by: Chris Cave
(Feyn version 2.0.0 or newer)
Feyn offers a range of tools to help you dissect your
As sample data we are going for the boston housing price prediction dataset from sklearn where we are predicting median house prices of different areas around Boston. Below we import data, prepare it and find a good
Model from a
import feyn from sklearn.datasets import load_boston import pandas as pd from feyn.tools import split #Download boston housing dataset boston = load_boston() df_boston = pd.DataFrame(boston.data, columns=boston.feature_names) df_boston['PRICE'] = boston.target # Train/test split train, test = split(df_boston) # Connect to QLattice ql = feyn.connect_qlattice() models = ql.auto_run( data=train, output_name='PRICE' ) # Select the best Model best = models
As we have a regressor, we would like to compare the true values of the target variable with the predicted values. The code below plots tuples: on the x-axis are the true values of the target variable and on the y-axis are the predicted values from the regressor. If the prediction is perfect then all the points should lie on the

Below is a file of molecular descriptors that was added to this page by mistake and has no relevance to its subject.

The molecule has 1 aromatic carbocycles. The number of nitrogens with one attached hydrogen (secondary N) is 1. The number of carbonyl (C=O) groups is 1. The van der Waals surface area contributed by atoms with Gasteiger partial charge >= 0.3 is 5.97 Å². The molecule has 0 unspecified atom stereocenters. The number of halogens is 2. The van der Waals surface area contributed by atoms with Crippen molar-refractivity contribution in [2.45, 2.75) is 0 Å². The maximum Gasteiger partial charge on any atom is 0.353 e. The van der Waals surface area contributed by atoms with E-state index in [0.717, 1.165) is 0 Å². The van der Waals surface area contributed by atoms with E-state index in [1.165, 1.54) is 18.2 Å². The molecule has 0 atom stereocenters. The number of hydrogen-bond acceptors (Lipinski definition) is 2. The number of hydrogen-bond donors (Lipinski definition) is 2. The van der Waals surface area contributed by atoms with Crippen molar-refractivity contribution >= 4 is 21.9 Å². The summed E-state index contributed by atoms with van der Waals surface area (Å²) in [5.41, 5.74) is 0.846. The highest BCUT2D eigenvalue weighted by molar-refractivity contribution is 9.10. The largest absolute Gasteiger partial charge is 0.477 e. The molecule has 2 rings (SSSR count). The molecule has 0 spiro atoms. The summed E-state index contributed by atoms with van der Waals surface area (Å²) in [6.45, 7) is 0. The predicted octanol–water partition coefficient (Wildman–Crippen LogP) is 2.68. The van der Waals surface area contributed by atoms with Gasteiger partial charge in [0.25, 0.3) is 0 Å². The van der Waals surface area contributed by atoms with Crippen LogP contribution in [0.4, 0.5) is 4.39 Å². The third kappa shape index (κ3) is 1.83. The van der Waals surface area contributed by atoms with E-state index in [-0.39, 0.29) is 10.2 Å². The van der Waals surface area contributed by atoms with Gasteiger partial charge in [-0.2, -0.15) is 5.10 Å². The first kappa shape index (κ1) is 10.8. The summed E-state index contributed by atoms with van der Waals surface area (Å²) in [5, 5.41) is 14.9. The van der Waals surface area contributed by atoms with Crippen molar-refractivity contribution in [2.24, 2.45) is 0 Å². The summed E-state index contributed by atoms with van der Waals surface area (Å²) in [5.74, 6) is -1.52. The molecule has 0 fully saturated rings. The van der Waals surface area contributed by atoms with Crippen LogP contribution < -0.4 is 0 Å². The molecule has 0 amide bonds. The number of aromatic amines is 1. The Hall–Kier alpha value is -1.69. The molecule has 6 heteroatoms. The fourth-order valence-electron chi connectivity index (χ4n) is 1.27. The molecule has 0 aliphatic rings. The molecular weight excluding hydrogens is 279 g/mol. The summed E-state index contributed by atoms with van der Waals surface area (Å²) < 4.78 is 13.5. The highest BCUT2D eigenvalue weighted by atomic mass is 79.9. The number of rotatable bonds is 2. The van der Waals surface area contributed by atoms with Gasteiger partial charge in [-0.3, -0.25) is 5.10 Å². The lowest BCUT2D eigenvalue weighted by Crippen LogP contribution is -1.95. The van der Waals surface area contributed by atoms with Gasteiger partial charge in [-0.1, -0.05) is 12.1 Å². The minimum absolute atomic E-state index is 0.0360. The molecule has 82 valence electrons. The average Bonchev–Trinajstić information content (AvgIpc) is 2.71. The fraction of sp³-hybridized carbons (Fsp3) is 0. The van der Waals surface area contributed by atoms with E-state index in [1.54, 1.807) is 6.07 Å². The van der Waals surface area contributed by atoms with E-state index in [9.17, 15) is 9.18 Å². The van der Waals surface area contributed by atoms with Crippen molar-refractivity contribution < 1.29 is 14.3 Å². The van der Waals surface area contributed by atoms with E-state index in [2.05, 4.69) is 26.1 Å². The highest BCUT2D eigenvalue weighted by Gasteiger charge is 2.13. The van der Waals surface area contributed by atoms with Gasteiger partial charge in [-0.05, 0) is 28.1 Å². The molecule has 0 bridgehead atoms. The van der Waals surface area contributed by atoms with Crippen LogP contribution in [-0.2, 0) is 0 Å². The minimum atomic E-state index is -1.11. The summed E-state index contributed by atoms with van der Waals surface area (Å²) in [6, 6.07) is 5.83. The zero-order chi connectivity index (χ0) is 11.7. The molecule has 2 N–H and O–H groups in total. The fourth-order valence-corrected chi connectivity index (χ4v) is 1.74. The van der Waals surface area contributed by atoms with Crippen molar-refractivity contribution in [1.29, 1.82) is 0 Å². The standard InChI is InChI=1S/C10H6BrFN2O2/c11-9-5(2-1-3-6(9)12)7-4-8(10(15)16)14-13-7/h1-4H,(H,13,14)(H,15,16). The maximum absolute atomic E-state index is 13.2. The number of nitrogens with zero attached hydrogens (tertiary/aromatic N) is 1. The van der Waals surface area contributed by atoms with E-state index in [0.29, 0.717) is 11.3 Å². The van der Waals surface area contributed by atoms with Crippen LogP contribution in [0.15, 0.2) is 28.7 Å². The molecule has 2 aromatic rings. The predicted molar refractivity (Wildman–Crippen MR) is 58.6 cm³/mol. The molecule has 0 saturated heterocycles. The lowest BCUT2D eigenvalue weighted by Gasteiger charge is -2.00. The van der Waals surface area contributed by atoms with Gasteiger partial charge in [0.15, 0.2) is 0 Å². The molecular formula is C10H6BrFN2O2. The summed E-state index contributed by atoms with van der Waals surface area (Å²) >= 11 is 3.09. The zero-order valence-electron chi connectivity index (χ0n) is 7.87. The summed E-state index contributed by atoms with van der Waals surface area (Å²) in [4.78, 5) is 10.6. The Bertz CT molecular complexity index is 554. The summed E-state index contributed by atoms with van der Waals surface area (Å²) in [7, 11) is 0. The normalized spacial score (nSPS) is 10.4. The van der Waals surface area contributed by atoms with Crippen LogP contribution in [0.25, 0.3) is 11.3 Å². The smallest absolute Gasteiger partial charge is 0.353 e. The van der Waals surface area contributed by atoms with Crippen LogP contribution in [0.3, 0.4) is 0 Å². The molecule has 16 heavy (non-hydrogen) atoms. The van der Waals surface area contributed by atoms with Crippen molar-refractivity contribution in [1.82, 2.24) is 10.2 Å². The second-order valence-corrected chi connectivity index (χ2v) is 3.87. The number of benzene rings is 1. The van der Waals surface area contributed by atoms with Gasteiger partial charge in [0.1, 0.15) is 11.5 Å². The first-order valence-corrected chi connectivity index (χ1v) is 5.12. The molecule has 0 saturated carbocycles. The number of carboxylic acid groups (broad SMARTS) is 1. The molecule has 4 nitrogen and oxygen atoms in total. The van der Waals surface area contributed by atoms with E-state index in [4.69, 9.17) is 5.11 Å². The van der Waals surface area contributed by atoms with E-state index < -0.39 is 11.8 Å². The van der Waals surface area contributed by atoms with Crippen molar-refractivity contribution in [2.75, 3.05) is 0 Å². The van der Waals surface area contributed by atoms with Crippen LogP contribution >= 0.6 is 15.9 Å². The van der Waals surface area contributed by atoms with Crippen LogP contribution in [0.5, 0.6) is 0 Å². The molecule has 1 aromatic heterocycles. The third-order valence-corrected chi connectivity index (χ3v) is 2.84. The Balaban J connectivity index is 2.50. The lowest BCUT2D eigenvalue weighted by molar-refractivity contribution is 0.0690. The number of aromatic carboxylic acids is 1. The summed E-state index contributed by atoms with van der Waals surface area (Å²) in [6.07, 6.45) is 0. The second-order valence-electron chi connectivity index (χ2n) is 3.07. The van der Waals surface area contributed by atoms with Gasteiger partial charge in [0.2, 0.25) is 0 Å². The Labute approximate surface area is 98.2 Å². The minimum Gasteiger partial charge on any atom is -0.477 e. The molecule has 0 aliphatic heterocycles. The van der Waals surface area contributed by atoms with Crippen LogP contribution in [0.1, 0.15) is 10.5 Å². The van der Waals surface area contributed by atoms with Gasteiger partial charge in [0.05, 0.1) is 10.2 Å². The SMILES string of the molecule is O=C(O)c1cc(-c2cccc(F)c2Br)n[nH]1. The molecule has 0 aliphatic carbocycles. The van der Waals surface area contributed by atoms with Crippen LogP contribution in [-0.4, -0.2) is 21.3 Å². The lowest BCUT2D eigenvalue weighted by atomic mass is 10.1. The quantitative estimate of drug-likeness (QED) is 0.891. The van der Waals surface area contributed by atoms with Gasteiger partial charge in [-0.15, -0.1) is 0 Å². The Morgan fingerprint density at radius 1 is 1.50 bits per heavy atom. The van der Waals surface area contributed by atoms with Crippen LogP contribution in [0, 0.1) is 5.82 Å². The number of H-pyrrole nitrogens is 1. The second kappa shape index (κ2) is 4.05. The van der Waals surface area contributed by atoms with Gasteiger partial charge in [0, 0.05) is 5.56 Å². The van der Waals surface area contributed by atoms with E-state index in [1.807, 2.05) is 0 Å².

y=x dashed line. We can use this to see whether we overestimate or underestimate certain regions.
The line of best fit is an aid to see just how close the points are to the line of equality.
Saving the plot
You can save the plot using the
filename parameter. The plot is saved in the current working directory unless another path specifed.
If the extension is not specified then it is saved as a png file.
This function can also be found in
from feyn.plots import plot_regression y_true = train['PRICE'] y_pred = best.predict(train) plot_regression(y_true, y_pred)